Chapter 4: Biodiversity
DIVERSITY OF THE WORLD'S VERTEBRATES
Fishes constitute the oldest group of vertebrates, with origins dating back to the Ordovician some 400 million years ago (Figure 4.1). The 24,600 species of extant (living) fish are usually subdivided into 3 groups (classes) based upon anatomical characteristics. The jawless vertebrates (lampreys and hagfishes), with many characteristics of the ancestral vertebrates, include about about 80 species. The Chondrichthyes or cartilaginous fishes are the sharks, rays, skates, and relatives and are represented by about 830 species. The Osteichthyes, or bony fishes, are the familiar perch, catfish, bass, trout, and relatives and are by far the most diverse group with around 23,700+ species (Moyle and Cech 2004). Although the oceans cover 70% of the Earth's surface and contain 97% of the Earth's water, only 58% of the fishes are marine. The rest are in fresh water, in the many isolated lakes and streams on our continents.
Amphibians are dependent upon water for reproduction but are otherwise quasi-terrestrial and live part of their lives on land. They descended from fishes about 350 million years ago and today are (salamanders) and tree frogs in their annual "Rite of Spring" seeking water for breeding, visit Stebbins' Cold Canyon Reserve near Winters, California, one of the field trip sites, in late February or March.
Reptiles, which evolved from amphibian ancestors, were the first truly terrestrial vertebrates. Some, such as marine tortoises, have since "reinvaded" the sea. Once the dominant vertebrates on earth (the Mesozoic, 210-65 million years ago, is known as the "Age of Dinosaurs"), there are approximately 6,300 species of reptiles today. Reptiles are represented by such animals as snakes, lizards, and turtles.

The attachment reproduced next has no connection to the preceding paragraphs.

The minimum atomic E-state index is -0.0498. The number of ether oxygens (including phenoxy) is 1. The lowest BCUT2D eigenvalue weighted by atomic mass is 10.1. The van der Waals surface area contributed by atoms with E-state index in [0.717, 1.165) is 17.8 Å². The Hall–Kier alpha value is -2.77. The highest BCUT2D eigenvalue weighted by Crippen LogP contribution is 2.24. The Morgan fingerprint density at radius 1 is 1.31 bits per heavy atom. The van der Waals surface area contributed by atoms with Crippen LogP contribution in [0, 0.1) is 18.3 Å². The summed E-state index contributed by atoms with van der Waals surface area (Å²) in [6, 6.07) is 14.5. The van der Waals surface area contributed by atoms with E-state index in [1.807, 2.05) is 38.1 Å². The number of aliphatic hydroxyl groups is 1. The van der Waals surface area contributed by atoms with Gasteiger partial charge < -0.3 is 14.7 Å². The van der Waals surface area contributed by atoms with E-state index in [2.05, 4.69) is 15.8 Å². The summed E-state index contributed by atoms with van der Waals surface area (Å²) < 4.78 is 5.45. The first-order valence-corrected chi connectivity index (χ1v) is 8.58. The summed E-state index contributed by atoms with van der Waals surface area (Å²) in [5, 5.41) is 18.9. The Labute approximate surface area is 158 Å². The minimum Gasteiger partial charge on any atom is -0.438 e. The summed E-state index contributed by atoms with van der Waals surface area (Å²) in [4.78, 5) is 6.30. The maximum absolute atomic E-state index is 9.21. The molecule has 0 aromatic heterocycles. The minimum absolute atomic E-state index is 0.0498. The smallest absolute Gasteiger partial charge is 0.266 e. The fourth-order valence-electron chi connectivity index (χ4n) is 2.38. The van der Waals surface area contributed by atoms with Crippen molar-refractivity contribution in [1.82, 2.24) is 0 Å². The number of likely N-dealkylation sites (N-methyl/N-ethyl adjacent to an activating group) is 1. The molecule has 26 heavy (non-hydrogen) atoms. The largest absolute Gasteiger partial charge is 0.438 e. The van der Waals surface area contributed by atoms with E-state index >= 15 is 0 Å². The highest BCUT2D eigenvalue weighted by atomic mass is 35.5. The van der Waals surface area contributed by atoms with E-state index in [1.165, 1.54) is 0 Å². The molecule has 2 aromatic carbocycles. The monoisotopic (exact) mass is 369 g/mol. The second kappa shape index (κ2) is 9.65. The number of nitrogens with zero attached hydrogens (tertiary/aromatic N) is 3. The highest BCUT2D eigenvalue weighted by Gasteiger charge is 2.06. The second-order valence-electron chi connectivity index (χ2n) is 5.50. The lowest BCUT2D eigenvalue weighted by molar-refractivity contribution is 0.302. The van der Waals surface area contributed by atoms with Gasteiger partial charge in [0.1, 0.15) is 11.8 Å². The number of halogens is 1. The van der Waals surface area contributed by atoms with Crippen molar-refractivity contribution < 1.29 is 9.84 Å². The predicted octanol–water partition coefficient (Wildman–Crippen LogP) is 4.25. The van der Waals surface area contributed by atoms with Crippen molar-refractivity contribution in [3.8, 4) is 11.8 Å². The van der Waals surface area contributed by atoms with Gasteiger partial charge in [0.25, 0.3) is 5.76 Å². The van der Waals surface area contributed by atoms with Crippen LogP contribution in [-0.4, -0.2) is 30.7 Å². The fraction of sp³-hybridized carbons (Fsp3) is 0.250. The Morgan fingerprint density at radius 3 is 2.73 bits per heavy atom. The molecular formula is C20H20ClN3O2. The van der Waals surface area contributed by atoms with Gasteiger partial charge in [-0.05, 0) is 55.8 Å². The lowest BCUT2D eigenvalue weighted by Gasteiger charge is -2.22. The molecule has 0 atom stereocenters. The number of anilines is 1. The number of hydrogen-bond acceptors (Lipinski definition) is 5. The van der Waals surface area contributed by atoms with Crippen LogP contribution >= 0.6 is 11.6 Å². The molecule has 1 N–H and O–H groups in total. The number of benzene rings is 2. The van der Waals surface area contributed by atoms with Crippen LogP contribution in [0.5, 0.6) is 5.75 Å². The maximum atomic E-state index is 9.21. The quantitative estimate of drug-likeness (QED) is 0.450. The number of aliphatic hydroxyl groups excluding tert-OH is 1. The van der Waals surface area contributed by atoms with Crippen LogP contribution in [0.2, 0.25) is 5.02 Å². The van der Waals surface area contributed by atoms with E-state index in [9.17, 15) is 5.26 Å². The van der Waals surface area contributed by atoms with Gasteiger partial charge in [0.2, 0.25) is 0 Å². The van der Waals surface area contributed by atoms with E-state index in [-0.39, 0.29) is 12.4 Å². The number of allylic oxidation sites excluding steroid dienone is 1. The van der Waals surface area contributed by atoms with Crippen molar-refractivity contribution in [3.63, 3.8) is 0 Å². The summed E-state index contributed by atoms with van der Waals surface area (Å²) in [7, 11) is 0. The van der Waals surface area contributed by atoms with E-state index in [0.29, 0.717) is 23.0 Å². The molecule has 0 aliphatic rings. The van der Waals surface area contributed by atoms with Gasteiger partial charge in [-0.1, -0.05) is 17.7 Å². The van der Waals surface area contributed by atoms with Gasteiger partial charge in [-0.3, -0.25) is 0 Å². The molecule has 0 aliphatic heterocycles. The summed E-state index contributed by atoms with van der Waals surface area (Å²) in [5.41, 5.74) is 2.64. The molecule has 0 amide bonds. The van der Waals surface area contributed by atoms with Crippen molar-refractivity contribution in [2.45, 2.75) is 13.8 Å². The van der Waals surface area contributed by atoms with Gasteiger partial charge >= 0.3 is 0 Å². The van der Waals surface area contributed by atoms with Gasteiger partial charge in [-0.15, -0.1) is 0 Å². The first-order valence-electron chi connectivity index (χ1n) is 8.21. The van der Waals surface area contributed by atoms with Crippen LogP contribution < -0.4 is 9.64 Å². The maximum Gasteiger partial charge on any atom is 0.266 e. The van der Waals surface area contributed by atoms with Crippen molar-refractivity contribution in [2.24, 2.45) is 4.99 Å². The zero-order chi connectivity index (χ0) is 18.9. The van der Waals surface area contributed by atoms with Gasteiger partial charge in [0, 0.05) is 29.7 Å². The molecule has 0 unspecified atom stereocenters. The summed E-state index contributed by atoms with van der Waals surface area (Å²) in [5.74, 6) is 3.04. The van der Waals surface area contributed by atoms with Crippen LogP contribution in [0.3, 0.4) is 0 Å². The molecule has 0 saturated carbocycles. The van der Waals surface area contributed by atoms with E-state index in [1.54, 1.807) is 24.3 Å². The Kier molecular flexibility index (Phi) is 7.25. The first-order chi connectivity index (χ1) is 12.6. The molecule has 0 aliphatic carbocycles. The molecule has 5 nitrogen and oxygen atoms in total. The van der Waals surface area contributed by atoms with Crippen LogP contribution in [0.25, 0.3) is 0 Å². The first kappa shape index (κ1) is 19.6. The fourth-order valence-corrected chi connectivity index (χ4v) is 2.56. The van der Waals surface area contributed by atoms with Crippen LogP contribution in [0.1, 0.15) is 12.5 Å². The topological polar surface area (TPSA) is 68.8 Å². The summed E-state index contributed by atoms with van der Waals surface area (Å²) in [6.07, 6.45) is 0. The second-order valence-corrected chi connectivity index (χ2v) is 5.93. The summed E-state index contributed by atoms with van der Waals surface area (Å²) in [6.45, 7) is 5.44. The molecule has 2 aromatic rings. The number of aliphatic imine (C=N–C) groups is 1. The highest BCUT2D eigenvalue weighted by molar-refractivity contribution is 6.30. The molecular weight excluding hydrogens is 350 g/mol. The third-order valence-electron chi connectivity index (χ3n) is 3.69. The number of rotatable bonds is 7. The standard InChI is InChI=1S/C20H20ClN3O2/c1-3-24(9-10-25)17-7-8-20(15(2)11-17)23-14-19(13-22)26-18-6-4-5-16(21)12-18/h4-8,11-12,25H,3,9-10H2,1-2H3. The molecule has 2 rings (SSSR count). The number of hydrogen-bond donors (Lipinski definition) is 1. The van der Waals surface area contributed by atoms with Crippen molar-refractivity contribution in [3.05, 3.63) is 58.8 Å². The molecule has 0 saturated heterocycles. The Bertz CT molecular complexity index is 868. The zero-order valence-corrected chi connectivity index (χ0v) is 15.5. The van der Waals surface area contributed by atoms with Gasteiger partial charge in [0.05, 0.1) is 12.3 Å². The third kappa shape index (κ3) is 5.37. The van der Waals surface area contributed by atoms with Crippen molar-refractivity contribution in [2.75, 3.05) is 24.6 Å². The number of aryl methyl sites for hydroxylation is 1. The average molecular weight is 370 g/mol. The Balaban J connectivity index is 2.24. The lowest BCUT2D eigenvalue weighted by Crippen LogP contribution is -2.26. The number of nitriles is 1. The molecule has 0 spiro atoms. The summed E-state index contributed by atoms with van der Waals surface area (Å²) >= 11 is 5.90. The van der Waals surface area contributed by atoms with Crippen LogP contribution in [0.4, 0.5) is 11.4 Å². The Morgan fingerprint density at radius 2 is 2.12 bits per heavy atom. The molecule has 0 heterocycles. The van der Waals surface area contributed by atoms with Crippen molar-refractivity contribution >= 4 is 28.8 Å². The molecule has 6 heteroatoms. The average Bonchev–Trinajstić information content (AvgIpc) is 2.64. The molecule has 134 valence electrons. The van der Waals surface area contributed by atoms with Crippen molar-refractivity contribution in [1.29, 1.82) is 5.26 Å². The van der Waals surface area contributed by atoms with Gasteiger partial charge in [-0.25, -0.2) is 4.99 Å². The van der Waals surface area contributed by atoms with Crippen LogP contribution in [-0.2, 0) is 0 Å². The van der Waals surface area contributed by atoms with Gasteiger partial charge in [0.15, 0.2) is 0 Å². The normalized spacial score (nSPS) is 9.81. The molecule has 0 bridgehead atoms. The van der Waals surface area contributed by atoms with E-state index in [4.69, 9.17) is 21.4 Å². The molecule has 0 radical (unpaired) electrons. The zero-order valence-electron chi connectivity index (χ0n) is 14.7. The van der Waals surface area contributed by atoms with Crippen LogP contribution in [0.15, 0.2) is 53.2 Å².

Birds are thought to have arisen from reptilian ancestors about 150 million years ago. Birds, the class Aves, are now represented by approximately 9,100 species and are well-adapted for their largely aerial existence, although a few forms (ostriches, rheas, several others) have lost their powers of flight and are now completely terrestrial. Others, such as the penguins, have decided to mimic fish and have become aquatic.
Mammals, the hairy group of animals to which we humans belong, are thought to have arise, over 200 million years ago and spend most of their history skulking in the bushes. Mammals include the smallest (shrews and some bats weigh less than 4 g) and largest (blue whale, over 160,000 kg) vertebrates. The mammals include aerial (bats), marine (whales, dolphins, porpoises), and terrestrial forms. There are approximately 4,700 described species.
LATITUDINAL TRENDS IN VERTEBRATE DIVERSITY
In addition to the analysis of numbers of vertebrates in each of the vertebrate classes, it is of interest to know how these animals are distributed over the globe. Chapter 3 (Biogeography) provides much of the detail as to why there are profound differences in the wildlife in different parts of the world. This section describes some of the patterns of biodiversity that result from the climatic and geologic patterns on planet Earth. There are several ways to look at how vertebrates are distributed, the most prominent of which is the latitudinal trend in diversity, such that species richness (number of species) is highest near the equator and lowest near the poles. Such a pattern was recognized over a century ago by Wallace (1876). In an attempt to simplify what could otherwise be a complex, confusing analysis, we consider the world as divided into 3 major latitudinal regions: the polar regions (areas greater than 67° north and south latitude); the temperate regions (areas between 23° and 67° north and south latitude); and the tropics, (the area between the equator and 23° north and south latitude). We also only consider the distributions of the five major groups of vertebrates: fish, amphibians, reptiles, birds, and mammals.